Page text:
History of Horsham

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Prehistory[edit]

The "Horsham Point" - a Mesolithic arrowhead - is sometimes claimed as the birth of distinctly British culture[citation needed] since it is the earliest known artefact that postdates the separation (due to glacial meltwater filling the Channel) of Britain from the continent[citation needed]

Middle Ages[edit]

de Braose monument in St Mary's Church, Horsham, Samuel Hieronymus Grimm, 1781.

The first mention of Horsham was in King Eadred's land charter of AD 947. The town had connections to the sale of horses and the name is believed to be derived from "Horse Ham", a settlement where horses were kept.

An alternative explanation is that "Horsham" is a contraction of "Horsa's Ham" named after the Anglo-Saxon warrior who was said to have been given lands in the area.

Despite having been in existence for some 140 years at the time of the survey, Horsham is not mentioned in the Domesday Book[1] either because it was never visited by inspectors, or was simply 'left out' of the final version. It lies within the ancient Norman administrative division of the Rape of Bramber and the Hundred of Singlecross.

In ancient times Horsham was controlled by the powerful de Braose family.[2] Later the Eversfield family, which had risen from Surrey County obscurity into a powerhouse of ironmasters and landowners, built Denne Park House, their seat.[3] The family later represented Horsham in Parliament, and controlled the Eversfield Estate in St. Leonards-on-Sea, where the seaside promenade is named for the family.[4]

Horsham Castle, built by William de Braose in the late eleventh century, was abandoned around 1154. The castle earthworks can be found near Chennells Brook.[5][6]

Horsham had two weekly markets in the Middle Ages,[7] and was noted locally for its annual fairs.

Modern era[edit]

Despite a local iron industry which stayed until the 17th century and a prosperous brewing industry, Horsham remained primarily a market town serving the many farms in the area until the early 20th century, when other industry and residential development began to proliferate. One of the most important of these was the manufacture of bricks from the Wealden clay on which Horsham sits. Warnham and Wealden Brickworks still operate two miles north of Horsham and there are disused workings throughout the area, notably at Southwater which is now developed as an education centre and leisure park.

Register of birth from St. Mary's in Horsham. This records refers to Samuel Carpenter, born 1649, who emigrated to Philadelphia, Pennsylvania and was a prominent citizen and leader.

Horsham prospered during the Victorian era and early 20th century. The town, along with others, has been well documented photographically by Francis Frith. The pictures record many of the landmarks that are still in place today, although some, such the war memorial, Jubilee Fountain and Carfax Bandstand, have been moved.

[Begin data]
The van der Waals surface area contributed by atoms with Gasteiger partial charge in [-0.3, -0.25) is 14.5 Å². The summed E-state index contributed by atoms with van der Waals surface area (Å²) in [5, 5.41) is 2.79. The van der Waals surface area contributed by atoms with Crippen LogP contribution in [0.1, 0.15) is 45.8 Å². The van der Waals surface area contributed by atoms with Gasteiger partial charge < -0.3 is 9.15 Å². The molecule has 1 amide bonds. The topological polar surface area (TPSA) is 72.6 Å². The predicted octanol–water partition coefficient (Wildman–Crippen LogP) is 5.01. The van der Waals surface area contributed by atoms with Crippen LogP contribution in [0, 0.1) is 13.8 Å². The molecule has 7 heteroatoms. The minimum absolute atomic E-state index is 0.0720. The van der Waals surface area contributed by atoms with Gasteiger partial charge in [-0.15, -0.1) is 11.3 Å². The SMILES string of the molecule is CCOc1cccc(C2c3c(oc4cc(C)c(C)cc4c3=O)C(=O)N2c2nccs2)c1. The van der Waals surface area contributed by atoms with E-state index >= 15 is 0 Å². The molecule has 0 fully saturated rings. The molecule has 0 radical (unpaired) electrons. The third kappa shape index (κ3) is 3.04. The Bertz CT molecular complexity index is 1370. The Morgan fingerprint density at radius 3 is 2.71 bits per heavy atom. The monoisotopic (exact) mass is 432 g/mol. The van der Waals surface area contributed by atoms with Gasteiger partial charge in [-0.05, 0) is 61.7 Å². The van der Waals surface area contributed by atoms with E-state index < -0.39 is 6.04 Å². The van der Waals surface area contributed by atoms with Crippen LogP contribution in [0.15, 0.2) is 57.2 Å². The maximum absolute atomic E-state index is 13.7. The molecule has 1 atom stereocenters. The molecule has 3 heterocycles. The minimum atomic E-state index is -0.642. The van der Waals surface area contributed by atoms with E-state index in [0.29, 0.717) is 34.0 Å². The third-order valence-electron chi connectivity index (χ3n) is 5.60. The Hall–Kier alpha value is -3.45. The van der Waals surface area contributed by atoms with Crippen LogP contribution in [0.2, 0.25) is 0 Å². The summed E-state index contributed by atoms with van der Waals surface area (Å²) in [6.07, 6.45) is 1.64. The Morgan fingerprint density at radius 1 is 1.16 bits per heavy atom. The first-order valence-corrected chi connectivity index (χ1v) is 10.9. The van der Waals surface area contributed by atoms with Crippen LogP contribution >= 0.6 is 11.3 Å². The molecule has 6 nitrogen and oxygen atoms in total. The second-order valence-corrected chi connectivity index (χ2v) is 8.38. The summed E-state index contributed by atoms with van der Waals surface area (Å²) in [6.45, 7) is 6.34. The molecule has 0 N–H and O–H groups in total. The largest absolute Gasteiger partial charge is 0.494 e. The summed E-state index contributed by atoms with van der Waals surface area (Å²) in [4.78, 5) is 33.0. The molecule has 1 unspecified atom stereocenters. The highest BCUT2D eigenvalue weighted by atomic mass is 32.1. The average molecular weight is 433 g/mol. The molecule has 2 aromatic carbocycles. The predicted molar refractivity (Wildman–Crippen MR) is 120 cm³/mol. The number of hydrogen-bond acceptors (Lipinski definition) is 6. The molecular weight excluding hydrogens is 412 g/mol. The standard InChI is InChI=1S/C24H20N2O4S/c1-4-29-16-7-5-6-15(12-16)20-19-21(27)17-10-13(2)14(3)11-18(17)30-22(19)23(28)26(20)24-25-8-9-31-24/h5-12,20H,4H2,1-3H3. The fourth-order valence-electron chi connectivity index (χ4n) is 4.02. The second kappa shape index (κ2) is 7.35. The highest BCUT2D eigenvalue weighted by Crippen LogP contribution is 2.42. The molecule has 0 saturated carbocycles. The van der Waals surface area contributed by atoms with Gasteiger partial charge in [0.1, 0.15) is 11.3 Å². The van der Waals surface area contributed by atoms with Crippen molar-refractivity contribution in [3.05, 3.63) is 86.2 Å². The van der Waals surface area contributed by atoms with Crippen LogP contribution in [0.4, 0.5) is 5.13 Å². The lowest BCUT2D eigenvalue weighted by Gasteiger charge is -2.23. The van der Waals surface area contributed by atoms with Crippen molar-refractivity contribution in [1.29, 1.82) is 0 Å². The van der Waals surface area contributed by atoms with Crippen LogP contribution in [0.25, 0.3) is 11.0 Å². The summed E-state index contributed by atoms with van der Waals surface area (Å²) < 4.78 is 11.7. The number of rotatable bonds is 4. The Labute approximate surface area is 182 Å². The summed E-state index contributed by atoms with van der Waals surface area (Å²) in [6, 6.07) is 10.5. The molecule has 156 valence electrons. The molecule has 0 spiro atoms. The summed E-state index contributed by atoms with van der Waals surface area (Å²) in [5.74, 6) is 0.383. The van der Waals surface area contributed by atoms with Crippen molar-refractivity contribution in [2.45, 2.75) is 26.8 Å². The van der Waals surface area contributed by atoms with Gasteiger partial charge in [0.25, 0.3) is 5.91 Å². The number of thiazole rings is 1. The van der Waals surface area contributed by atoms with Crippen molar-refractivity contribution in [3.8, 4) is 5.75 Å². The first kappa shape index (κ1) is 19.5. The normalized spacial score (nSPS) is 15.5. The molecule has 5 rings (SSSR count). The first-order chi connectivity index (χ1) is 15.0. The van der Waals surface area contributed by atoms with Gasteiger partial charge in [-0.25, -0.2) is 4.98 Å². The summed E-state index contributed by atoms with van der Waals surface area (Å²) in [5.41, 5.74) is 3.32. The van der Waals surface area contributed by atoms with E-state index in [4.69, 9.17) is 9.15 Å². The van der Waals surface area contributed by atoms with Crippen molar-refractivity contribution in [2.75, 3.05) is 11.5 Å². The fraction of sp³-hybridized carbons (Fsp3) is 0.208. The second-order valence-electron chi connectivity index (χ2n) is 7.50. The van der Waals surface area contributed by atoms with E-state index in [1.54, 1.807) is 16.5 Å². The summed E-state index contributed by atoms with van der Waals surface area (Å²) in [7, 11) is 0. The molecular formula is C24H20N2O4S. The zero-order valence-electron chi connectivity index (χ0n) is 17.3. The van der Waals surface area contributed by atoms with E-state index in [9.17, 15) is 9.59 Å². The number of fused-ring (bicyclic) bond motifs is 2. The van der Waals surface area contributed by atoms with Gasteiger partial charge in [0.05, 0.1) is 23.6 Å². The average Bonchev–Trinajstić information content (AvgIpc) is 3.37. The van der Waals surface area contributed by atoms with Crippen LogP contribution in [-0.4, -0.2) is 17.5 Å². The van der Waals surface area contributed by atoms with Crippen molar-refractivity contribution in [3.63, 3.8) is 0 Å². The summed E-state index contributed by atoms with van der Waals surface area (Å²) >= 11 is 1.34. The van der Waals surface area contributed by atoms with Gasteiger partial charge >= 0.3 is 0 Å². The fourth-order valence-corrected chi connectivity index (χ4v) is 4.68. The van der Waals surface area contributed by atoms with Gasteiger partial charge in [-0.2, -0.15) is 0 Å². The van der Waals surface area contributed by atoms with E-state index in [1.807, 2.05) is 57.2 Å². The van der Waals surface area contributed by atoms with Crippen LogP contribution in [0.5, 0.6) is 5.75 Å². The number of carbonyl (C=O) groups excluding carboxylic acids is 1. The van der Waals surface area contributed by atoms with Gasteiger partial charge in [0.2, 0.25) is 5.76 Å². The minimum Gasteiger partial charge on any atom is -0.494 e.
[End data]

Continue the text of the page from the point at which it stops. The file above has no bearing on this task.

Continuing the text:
Horsham remained a prominent brewery town until 2000, when the King and Barnes Brewery was closed on merger with Hall & Woodhouse, brewers of Dorset. King & Barnes was formed in 1906 from the merger of King & Sons, maltsters existing from 1850 and G H Barnes & Co., brewers whose origins date back to 1800. The brewery remained in the King family hands until the merger in 2000 when production ceased permanently. Their most famous brews included: Sussex Ale, Wealden Ale, Broadwood, Festive and the seasonal Old and Christmas Ales. The last member of the King family involved in the company brewed in Horsham at W J King & Co (Brewers) and now brews at Firebird Brewery in Rudgwick. There are three other small brewers currently operating in Horsham: Hepworth's is run by a former head brewer at King & Barnes, and Welton's, a company who were formed in Capel, Surrey, about fifteen years ago, and have been in Horsham since 2004, and Kissingate Brewery (http://www.kissingate.co.uk/Welcome.html).

The town has grown steadily over recent years to a population of 55,657. This has been facilitated by the completion of both an inner and outer town bypass. The location of any new growth is the subject of intense debate. Certainly, the town will fight hard to retain the 'strategic housing gap' between itself and its large neighbour Crawley. However, the latest plans by the District Council include a large neighbourhood directly adjacent to Crawley, potentially eating into that gap.

Legal history[edit]

The last man to die by pressing in the whole of England was John Weekes of Horsham. He was charged with robbery and murder of a woman along with three accomplices, one of whom was a small boy used to sneak inside the woman's house and open access for the other three. When police found stolen property in the possession of the men, they easily persuaded the boy into turning King's evidence. Two of the other accomplices were convicted, but when John Weekes had his turn to plead, he refused to say anything. Once the judges brought in eight witnesses who swore Weekes could talk and was not dumb, they gave him time in the cells. When he refused further to say a single word, the judges were forced to find him not guilty of murder. Instead, he was convicted of 'standing mute through malice'. Weekes was placed under three hundredweight boards, and the sixteen stone gaoler jumped on top of him. Local folklore continues the story, extending it to include the death of his executioner days later, sometimes in the same spot where the execution was carried out. Some think that he was a mute.

Public executions generally took place at a place called North Heath, now a suburb of Horsham. The road to the execution site was known for many years as Gibbet's Road but was later renamed Giblet's Road with an extension now called Giblet's Way. The last man to be put to death for homosexuality in England was in Horsham in 1834.[citation needed]


Timeline[edit]

  • c. 950 - Small Anglo-Saxon village.
  • 1200 - Horsham first described as a borough.
  • 1525 - Five brewers in Horsham.
  • 1532 - First Horsham Grammar School founded.
  • 1560 - Suffered Plague.